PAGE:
A few tweets by Chinoy detailing her exasperation at a doctor’s un-professionalism generated a debate of epic proportions, from men educating women on the technicalities of harassment, to discussions of elitism and celebrities using undue influence. Like all social media debates where a woman is concerned, the discussion took no time turning vitriolic, with men bombarding Chinoy’s page with threats of violence. What has been lacking from the conversation is nuance, context and an understanding of ethics and professionalism.

Whether you agree with Chinoy’s approach or not, it must be acknowledged that people in positions of power need to be held to higher professional standards than laymen. This is especially true for doctors who have partial control and access to our bodies. A woman going to a doctor gives up some of her privacy and the inappropriateness of a doctor taking advantage of her vulnerable position should not be so difficult for social media critics to grasp. We must remember, what is normal for an acquaintance may be an ethical breach for a professional.

Sharmeen may have mislabelled a breach of ethics as harassment but what has been far more disappointing is seeing the blatant ignorance of people on how harassment depends on the context and the disproportionate power between the culprit and victim. It is disappointing that while Pakistanis rightly condemned American producer, Harvey Weinstein’s example of someone using his power and position to make advances on women, at home, we often entirely forget the code of professionalism and sanctity of client privilege.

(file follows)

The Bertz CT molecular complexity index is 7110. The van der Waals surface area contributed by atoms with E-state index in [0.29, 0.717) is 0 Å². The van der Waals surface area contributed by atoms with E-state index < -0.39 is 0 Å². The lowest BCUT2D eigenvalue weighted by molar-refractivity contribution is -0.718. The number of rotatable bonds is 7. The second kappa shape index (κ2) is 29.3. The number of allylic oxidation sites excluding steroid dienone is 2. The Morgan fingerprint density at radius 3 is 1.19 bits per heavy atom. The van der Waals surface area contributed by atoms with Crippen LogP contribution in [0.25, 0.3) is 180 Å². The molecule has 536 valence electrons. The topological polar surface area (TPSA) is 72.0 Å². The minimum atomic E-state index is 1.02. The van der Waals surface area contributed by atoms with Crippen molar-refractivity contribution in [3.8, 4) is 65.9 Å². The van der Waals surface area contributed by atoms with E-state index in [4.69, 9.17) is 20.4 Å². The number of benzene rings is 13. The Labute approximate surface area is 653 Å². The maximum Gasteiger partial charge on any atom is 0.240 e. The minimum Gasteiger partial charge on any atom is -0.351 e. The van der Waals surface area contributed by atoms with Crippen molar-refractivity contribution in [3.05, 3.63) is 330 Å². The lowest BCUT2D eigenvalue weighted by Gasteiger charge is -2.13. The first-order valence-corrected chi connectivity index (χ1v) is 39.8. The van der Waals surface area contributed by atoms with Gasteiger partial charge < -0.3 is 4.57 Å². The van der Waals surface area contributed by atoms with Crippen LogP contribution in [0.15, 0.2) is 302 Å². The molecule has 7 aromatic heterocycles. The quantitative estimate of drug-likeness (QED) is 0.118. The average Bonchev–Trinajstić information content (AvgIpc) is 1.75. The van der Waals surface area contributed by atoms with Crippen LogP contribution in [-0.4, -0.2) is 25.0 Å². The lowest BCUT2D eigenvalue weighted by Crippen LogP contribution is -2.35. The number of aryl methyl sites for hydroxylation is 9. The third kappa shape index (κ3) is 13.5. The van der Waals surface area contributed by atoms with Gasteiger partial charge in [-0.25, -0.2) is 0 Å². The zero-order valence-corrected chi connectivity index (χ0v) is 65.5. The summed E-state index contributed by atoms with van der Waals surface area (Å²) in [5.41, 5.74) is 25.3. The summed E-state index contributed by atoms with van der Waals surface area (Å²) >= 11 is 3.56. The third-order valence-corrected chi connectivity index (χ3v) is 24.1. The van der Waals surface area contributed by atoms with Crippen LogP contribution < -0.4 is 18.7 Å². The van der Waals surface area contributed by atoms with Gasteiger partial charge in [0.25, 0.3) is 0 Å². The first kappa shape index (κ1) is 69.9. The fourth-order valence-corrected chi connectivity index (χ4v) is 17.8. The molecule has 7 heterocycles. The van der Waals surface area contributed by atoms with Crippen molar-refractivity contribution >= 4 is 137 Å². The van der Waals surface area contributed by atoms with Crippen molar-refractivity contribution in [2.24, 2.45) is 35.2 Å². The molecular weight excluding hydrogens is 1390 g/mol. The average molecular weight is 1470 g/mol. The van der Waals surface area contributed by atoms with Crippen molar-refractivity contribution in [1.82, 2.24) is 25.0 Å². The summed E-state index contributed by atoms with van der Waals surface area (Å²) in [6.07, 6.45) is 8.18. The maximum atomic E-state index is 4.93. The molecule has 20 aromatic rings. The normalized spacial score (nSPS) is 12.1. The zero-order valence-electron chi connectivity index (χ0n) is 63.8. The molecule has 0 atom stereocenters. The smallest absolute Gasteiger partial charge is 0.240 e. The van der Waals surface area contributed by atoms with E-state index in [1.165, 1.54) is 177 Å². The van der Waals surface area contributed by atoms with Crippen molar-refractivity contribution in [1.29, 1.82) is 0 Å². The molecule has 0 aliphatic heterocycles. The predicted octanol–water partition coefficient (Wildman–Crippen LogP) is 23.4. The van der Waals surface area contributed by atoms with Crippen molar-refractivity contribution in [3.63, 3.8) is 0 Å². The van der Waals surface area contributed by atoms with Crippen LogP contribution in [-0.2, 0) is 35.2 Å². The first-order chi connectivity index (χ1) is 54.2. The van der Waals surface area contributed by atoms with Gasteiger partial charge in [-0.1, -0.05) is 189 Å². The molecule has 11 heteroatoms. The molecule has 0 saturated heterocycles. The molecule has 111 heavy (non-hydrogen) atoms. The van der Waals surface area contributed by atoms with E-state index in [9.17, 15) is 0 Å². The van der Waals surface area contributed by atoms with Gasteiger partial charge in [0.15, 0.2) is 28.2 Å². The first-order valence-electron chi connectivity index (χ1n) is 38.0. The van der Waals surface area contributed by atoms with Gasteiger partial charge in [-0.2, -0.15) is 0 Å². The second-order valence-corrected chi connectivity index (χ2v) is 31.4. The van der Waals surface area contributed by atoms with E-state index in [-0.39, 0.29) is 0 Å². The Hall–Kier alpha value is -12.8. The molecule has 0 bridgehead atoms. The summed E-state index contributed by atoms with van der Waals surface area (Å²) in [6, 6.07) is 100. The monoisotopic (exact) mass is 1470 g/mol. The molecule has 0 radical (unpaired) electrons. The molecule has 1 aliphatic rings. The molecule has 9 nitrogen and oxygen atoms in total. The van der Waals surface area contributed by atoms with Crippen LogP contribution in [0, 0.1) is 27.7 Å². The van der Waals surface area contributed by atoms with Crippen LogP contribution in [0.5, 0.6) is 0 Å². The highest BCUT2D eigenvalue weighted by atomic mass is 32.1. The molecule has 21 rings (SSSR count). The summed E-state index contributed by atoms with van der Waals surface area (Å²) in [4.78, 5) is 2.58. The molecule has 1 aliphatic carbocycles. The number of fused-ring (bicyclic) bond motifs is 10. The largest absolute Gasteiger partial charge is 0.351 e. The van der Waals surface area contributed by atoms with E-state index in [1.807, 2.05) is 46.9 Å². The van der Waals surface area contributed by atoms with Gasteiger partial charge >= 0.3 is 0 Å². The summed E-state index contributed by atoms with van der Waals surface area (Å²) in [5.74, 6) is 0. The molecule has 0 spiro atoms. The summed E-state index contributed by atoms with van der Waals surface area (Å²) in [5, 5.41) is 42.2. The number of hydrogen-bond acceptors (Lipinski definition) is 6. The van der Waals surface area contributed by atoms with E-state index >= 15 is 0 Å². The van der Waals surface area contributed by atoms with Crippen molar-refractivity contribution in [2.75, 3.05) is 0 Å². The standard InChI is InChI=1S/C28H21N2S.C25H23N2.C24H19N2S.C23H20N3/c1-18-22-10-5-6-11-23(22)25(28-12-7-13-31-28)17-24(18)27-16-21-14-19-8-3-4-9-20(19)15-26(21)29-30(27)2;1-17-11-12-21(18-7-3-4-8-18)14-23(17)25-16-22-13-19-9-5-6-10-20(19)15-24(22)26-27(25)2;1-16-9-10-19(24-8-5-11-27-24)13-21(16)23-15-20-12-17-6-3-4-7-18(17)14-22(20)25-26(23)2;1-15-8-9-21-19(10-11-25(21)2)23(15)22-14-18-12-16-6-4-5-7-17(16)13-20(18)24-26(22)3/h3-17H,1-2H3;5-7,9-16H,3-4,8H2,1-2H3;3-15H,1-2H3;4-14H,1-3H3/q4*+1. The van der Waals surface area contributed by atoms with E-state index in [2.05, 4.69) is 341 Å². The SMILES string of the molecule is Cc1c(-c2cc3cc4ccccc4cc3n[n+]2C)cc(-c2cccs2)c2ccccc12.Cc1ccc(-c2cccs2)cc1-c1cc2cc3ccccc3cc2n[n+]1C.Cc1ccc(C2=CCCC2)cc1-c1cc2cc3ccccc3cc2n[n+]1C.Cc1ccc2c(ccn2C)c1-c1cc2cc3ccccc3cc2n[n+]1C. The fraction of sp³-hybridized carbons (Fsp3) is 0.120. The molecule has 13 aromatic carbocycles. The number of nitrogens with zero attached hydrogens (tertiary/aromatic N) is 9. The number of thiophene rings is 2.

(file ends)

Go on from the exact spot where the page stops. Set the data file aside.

It is impossible to make a clear conclusion on harassment without thorough detail of the facts, which only AKH knows, and being a hospital of international repute, we trust their judgment. Breach of ethics is a solid reason for suspension and amidst a medical profession rife with doctor-patient and doctor-nurse harassment which is brushed up under the rug; it is heartening to see a proactive decision.